Belshazzar, whiles he tasted the wine, commanded to bring the golden and silver vessels which his father Nebuchadnezzar had taken out of the temple which was in Jerusalem; that the king, and his princes, his wives, and his concubines, might drink therein…









(2) They brought it into the house of Dagon.--The conquerors, we are told, in the meantime, with triumph, carried the captured Ark from the battle-field to Ashdod. This was one of the capital cities of the five Philistine princes. It is built on a hill close to the Mediterranean Sea, and was in after days known as Azotus (Acts 8:40).

In Ashdod they placed it in the temple of the popular Philistine god, Dagon. This was their vengeance for the slaughter of the 3,000 Philistine worshippers in the temple of the same deity at Gaza, not many years before, by the blind Hebrew champion Samson.

The princes and Philistine people well remembered how the blind hero on that awful day, when 3,000 perished in the house of Dagon when he with his superhuman strength forced the great temple pillars down, called on the name of the God of Israel, whom they in their idol-trained hearts associated with the golden Ark.

"This only hope relieves me, that the strife

With me hath end, all the contest now

'Twixt God and Dagon; Dagon hath presumed,

Me overthrown, to enter lists with God,

His deity comparing and preferring

Before the God of Abraham. He, be sure,

Will not connive or linger thus provoked, . . .

Verse 2. - When the Philistines, etc. The words are exactly the same as those in ver. 1, viz. "And the Philistines took the ark of God, and brought it," marking the simplicity of ancient narrative. Dagon is derived by Philo from dagan, "corn," and is explained by him as an emblem of the earth's fertility; but as the shape of this national deity of the Philistines was certainly that of a man to the waist, ending in the body and tail of a fish, the true derivation is doubtless that from dag, "a fish." It represented, however, not so much the sea, on which the Philistines trafficked, as the fruitfulness of water, which in the East is looked upon as the active principle of life (comp. Genesis 1:20). In one of the sculptures brought from Khorsabad there is a representation of a battle between the Assyrians and the inhabitants of the Syrian sea coast, and in it there is a figure, the upper part of which is a bearded man with a crown, while from the waist downwards it has the shape of a fish (Layard's 'Nineveh,' 2:466). Moreover, it is swimming in the sea, and is surrounded by a multitude of marine creatures. Doubtless this figure represents Dagon, who, nevertheless, is not to be regarded as a sea god, like Neptune; but as the fish is the product of water, he is the symbol of nature's reproductive energy. Together with Dagon a female deity was commonly worshipped, called Atergatis, half woman and half fish, whose temple is mentioned in 2 Macc. 12:26. In the margin there she is explained as being Venus; but the ideas have only this in common - that Venus also, as rising out of the sea, symbolises life as springing out of water. As Dagon had a temple also at Gaza (Judges 16:23), and at the other cities of Philistia (Jerome on Isaiah 46:1), he was evidently the chief deity of the nation, and the solemn depositing of the ark in his temple, and by Dagon, - literally, "at his side," - was intended as a public demonstration that the God of the Israelites was inferior to, and had been vanquished by, the national deity of the Philistines.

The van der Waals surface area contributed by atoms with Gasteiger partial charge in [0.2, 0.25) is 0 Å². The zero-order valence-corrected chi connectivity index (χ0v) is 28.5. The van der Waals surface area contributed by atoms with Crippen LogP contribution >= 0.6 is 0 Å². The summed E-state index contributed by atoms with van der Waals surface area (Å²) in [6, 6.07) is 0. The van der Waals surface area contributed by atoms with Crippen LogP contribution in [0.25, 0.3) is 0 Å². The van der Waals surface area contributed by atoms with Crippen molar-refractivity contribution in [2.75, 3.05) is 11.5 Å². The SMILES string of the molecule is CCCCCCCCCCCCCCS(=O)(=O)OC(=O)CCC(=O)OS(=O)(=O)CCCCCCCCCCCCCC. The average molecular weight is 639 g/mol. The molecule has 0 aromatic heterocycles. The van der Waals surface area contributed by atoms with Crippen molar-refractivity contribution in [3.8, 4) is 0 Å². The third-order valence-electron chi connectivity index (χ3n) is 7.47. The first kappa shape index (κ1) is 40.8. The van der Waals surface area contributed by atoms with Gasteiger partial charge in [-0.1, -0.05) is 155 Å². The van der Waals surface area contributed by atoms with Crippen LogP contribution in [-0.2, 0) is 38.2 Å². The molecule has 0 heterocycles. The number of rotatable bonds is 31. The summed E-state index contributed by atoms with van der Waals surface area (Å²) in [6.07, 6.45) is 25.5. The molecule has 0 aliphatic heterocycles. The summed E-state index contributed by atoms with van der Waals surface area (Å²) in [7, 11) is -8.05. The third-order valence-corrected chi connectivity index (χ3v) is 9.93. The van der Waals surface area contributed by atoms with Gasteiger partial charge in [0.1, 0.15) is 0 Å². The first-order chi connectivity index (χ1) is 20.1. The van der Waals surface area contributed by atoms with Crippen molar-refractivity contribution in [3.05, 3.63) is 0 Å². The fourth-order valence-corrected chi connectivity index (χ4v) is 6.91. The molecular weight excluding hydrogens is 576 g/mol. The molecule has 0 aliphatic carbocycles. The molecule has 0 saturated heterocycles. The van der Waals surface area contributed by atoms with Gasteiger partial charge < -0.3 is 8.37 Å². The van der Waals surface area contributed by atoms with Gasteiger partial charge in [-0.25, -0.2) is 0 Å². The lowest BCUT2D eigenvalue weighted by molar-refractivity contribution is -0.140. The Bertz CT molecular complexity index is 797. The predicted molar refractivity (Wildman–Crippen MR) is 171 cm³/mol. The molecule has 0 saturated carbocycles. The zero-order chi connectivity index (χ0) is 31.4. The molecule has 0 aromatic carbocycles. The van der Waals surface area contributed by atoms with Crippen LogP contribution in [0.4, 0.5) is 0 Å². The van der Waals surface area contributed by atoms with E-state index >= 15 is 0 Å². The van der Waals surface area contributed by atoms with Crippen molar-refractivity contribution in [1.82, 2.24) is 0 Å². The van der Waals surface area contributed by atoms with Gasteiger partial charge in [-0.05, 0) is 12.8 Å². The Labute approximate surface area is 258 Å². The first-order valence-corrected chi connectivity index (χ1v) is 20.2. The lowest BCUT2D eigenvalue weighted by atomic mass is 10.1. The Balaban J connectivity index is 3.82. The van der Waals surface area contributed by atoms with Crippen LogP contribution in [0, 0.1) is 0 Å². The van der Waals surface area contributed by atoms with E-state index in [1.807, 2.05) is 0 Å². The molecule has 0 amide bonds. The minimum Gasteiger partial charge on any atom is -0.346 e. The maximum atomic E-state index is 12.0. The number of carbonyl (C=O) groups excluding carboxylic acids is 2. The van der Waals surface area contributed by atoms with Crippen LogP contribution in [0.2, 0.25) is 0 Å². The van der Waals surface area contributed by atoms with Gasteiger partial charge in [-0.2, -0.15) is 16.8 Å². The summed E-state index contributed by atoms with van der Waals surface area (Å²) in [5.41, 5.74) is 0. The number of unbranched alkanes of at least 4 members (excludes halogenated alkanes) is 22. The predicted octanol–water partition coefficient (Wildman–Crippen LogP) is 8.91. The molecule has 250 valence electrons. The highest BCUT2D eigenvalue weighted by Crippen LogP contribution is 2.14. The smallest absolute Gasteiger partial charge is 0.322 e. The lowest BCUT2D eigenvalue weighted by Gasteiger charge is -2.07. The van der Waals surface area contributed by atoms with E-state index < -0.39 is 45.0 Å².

Parallel Commentaries ...


Hebrew
carried it into
וַיָּבִ֥יאוּ (way·yā·ḇî·’ū)
Conjunctive waw | Verb - Hifil - Consecutive imperfect - third person masculine plural
Strong's 935: To come in, come, go in, go

the temple
בֵּ֣ית (bêṯ)
Noun - masculine singular construct
Strong's 1004: A house

of Dagon,
דָּג֑וֹן (dā·ḡō·wn)
Noun - proper - masculine singular
Strong's 1712: Dagon -- a god and an idol of the Philistines

and set
וַיַּצִּ֥יגוּ (way·yaṣ·ṣî·ḡū)
Conjunctive waw | Verb - Hifil - Consecutive imperfect - third person masculine plural
Strong's 3322: To place permanently

it
אֹת֖וֹ (’ō·ṯōw)
Direct object marker | third person masculine singular
Strong's 853: Untranslatable mark of the accusative case

beside
אֵ֥צֶל (’ê·ṣel)
Preposition
Strong's 681: A joining together, proximity

[his statue].
דָּגֽוֹן׃ (dā·ḡō·wn)
Noun - proper - masculine singular
Strong's 1712: Dagon -- a god and an idol of the Philistines


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OT History: 1 Samuel 5:2 The Philistines took the ark of God (1Sa iSam 1 Sam i sa)